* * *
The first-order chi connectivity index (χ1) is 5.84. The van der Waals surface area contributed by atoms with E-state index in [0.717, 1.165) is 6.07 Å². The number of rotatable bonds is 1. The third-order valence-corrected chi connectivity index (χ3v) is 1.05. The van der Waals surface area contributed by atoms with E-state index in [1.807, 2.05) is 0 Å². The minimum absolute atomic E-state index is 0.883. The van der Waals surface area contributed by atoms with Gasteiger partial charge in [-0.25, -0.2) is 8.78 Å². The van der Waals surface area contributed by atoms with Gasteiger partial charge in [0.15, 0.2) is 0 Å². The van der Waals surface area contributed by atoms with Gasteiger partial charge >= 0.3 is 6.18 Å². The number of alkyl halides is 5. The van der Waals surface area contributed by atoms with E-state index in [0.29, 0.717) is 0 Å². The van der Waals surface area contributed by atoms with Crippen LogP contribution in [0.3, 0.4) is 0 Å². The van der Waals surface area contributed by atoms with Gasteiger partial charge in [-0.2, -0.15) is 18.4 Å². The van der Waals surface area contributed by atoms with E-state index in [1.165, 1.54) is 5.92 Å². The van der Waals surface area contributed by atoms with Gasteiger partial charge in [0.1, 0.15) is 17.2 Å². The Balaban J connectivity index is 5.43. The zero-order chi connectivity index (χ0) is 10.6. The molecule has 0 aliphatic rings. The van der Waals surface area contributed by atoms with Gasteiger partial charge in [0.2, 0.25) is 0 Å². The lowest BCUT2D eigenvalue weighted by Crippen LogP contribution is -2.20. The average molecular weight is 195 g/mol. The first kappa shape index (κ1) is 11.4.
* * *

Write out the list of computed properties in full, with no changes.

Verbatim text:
The first-order chi connectivity index (χ1) is 5.84. The van der Waals surface area contributed by atoms with E-state index in [0.717, 1.165) is 6.07 Å². The number of rotatable bonds is 1. The third-order valence-corrected chi connectivity index (χ3v) is 1.05. The van der Waals surface area contributed by atoms with E-state index in [1.807, 2.05) is 0 Å². The minimum absolute atomic E-state index is 0.883. The van der Waals surface area contributed by atoms with Gasteiger partial charge in [-0.25, -0.2) is 8.78 Å². The van der Waals surface area contributed by atoms with Gasteiger partial charge in [0.15, 0.2) is 0 Å². The van der Waals surface area contributed by atoms with Gasteiger partial charge >= 0.3 is 6.18 Å². The number of alkyl halides is 5. The van der Waals surface area contributed by atoms with E-state index in [0.29, 0.717) is 0 Å². The van der Waals surface area contributed by atoms with Crippen LogP contribution in [0.3, 0.4) is 0 Å². The van der Waals surface area contributed by atoms with Gasteiger partial charge in [-0.2, -0.15) is 18.4 Å². The van der Waals surface area contributed by atoms with E-state index in [1.165, 1.54) is 5.92 Å². The van der Waals surface area contributed by atoms with Gasteiger partial charge in [0.1, 0.15) is 17.2 Å². The Balaban J connectivity index is 5.43. The zero-order chi connectivity index (χ0) is 10.6. The molecule has 0 aliphatic rings. The van der Waals surface area contributed by atoms with Gasteiger partial charge in [0.2, 0.25) is 0 Å². The lowest BCUT2D eigenvalue weighted by Crippen LogP contribution is -2.20. The average molecular weight is 195 g/mol. The first kappa shape index (κ1) is 11.4.